The Kid Remembered

Jun 3, 2010, 5:20 PM | Updated: Apr 4, 2011, 7:52 pm

Today is not a day to mourn the retiring of The Kid, but a day to celebrate the time he spent here in Seattle. Today’s show was all about our favorite memories of Junior and there was no shortage of those.junior

Long time announcer Dave Niehaus had only great things to say, and while he was sad to see him go, had some great stories to share. His favorite included the time Junior lost a bet of a steak dinner to Lou Piniella and paid the debt by placing a cow in the manager’s office. Something else that stood out to Neihaus and what helped make The Kid so great was his ability to never stop loving the game, even after 22 years:

He came here as a 19-year-old kid and I think he leaves as a 40 year old kid…He has had all theses 10 gold gloves and 630 home runs. He has never lost his love for the game. He is the biggest icon this city has ever had in professional sports.

The Big Unit, Randy Johnson said he could understand what Junior was going through. It can be hard to play a sport you love for most of your life and one day have it come to an end. But he said Griffey’s career will be used to measure others, and that will be hard to measure up to:

He was a superstar from the get go and the career has ended for him. What he has done will be measured by other people trying to do those same things. And a lot of people will probably come up short. That is how good of an outfielder and offensive hitter he was.

Now a commentator for the Mariners, Mike Blowers, has great memories of Griffey as a teammate and a friend. Blowers reminisced about the time he and Griffey went golfing at Pebble Beach. Mike continued to say that in ’95 Griffey was a great boost when he came back from his injured wrist.

Mike Blowers


Rob Johnson, the M’s current catcher, shared some of his memories from his former teammate and friend. Rob said that Junior brought the clubhouse together and helped team in tough times.

The joy that guy brought to the clubhouse, the joy that he brought to our personal friendship was really special. The guy would show up every day constant with who he was as a ballplayer and who he was as a person. He brought a lot of happiness to hearts through out baseball.

Rob remembered a talk he had with Griffey saying that he did not what to leave in the spotlight.

Griffey pile
Junior told me one day that when he retires one day he is going to pack up and leave and he is going to be gone. And that is how he did it, and that is how Junior is. I think that there will definitely be a time when he comes back and he is doing to tell everyone goodbye. But I think that will be a later date. I think that he’ll give his farewell to the fans and the rest of the team.

John McGrath, long time writer for Tacoma News Tribune, shared his memories about the Kid.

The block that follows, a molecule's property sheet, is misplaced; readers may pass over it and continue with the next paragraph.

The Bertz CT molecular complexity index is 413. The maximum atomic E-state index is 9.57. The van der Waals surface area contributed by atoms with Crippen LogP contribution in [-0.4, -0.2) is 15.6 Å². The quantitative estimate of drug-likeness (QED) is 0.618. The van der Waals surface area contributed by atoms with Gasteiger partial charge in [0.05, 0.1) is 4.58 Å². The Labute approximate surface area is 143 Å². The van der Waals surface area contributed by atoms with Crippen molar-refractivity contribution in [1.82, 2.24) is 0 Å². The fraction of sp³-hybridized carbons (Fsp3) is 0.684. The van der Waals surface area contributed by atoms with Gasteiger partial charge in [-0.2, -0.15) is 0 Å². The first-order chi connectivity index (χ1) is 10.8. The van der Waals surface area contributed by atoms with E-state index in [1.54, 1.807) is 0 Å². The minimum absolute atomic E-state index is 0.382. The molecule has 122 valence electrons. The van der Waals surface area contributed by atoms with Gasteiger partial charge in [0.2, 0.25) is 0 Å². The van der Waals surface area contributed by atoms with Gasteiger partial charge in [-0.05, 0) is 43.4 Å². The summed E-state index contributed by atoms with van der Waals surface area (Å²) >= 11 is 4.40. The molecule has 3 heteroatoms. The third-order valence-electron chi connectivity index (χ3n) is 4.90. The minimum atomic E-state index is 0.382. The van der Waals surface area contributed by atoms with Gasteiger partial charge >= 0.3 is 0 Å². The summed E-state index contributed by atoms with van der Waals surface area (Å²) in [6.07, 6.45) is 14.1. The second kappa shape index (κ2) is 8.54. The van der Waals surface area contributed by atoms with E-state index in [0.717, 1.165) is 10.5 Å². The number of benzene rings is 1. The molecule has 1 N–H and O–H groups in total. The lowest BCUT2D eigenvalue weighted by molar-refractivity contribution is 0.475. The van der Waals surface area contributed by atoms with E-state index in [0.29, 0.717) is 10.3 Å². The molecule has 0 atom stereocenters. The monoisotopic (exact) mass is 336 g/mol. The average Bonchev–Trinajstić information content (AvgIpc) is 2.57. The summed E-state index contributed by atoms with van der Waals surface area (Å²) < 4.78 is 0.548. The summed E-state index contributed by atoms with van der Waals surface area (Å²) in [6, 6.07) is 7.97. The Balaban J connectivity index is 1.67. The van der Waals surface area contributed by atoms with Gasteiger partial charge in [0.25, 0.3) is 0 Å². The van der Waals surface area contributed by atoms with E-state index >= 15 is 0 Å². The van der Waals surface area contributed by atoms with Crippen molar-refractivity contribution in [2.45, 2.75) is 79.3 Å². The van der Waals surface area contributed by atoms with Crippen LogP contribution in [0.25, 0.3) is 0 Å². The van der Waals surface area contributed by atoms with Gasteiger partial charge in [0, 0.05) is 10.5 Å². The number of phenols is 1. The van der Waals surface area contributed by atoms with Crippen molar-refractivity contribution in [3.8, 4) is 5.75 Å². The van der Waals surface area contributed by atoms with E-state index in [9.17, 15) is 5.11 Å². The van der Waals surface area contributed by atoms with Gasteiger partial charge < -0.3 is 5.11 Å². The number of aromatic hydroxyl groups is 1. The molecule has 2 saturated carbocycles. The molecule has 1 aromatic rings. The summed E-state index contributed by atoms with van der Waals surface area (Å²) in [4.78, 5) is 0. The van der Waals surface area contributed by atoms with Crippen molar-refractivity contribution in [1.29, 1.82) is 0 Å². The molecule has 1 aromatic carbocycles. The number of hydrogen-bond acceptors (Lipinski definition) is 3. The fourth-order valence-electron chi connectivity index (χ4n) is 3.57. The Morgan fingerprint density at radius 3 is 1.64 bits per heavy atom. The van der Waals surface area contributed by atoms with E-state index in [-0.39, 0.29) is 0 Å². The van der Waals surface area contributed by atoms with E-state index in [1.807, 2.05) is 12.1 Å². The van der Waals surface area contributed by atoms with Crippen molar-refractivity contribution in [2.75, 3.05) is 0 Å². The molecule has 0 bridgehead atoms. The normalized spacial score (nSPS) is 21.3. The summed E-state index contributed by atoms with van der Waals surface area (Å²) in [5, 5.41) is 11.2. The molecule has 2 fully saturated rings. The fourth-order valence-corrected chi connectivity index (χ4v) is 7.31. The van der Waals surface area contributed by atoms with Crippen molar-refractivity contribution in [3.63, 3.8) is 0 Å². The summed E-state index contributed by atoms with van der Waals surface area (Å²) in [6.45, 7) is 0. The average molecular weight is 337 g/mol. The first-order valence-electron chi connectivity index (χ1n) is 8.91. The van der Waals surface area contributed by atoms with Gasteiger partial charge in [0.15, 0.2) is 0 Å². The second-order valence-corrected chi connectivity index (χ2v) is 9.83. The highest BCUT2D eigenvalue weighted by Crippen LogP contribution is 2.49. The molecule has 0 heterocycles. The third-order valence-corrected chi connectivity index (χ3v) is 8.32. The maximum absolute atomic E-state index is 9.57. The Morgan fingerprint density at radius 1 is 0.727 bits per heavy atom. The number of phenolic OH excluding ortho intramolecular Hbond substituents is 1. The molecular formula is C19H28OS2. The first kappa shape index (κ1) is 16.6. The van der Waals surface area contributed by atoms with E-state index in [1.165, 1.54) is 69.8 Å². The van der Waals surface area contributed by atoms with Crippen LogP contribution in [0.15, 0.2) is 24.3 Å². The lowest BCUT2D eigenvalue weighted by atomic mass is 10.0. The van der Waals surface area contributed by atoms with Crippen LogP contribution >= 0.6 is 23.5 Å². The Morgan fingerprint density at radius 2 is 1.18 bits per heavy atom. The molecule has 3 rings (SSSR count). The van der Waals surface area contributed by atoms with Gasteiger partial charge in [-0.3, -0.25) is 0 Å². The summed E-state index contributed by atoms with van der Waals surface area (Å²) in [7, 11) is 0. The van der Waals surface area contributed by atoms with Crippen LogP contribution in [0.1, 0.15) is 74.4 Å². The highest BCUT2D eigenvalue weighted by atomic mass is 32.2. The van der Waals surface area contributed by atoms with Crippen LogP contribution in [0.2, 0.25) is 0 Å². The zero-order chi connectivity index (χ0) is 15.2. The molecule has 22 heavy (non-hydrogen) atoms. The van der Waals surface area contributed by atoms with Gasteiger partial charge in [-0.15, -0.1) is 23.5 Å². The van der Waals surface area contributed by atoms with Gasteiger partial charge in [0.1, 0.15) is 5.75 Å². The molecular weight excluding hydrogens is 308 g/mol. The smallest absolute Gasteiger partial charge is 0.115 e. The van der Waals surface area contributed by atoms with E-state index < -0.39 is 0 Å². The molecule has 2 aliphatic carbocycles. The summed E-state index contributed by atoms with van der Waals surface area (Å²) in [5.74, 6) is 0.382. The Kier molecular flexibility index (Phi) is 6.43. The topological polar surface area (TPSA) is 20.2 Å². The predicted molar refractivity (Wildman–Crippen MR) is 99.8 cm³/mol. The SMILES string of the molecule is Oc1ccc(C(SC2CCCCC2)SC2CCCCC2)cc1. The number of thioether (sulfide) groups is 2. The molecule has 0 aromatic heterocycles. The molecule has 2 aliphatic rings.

Look at the swing. Look at the way he played. It was effortless. There are kinds of ballplayers, and in your sport football, where the guys like them were not trying but they did more than anyone else on the field. It was a knack that he had. It was God-given…He took his craft very seriously and it showed because he loved it so much.

John continued by saying that he was not surprised Griffey left quietly, but he’ll be back to say goodbye.

Well it was not a surprise and yet it was. It was one of those things we thought and envisioned that he would be faded and celebrated with a sold out crowd with gifts and a retired jersey and everything. As it turned out, he just went quietly through the back door. It was sort of mysterious and yet maybe that was appropriate too, because he always had a capacity for kind of surprising you until the very end.

Our own Shannon Drayer, who has spent so much time with the M’s and The Kid, has plenty of memories. One that sticks out to her includes both Griffey Jr. and Sr.

When Griffey first played with his father, he was scared to death to play out there. They were in spring training, he was dropping balls, he wasn’t hitting anything. And they decided that he was kind of nervous because he was on the same field with Senior. I heard a story that they had a construction trailer behind the main ball field. And one day Senior was not out on the field, and he was acutely in the construction trailer watching through one of the windows. Junior just starts yanking balls out of the park during batting practice. He came in later and told him I was there, settle down and then it happened. It was a special, special thing to see.

USS Mariner Blogger Dave Cameron talked about the glory days of Junior. If the M’s got behind they always had a chance with Griffey.

Now if the Mariners are down six-nothing we all turn off our TVs and go home. Back then, when Griffey was playing in his prime, you knew that as long as he was in the line up you could score six runs in a hurry.



For memories’ sake, here is “The Double” and the “Hit it Here” Nike commercial.


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The Kid Remembered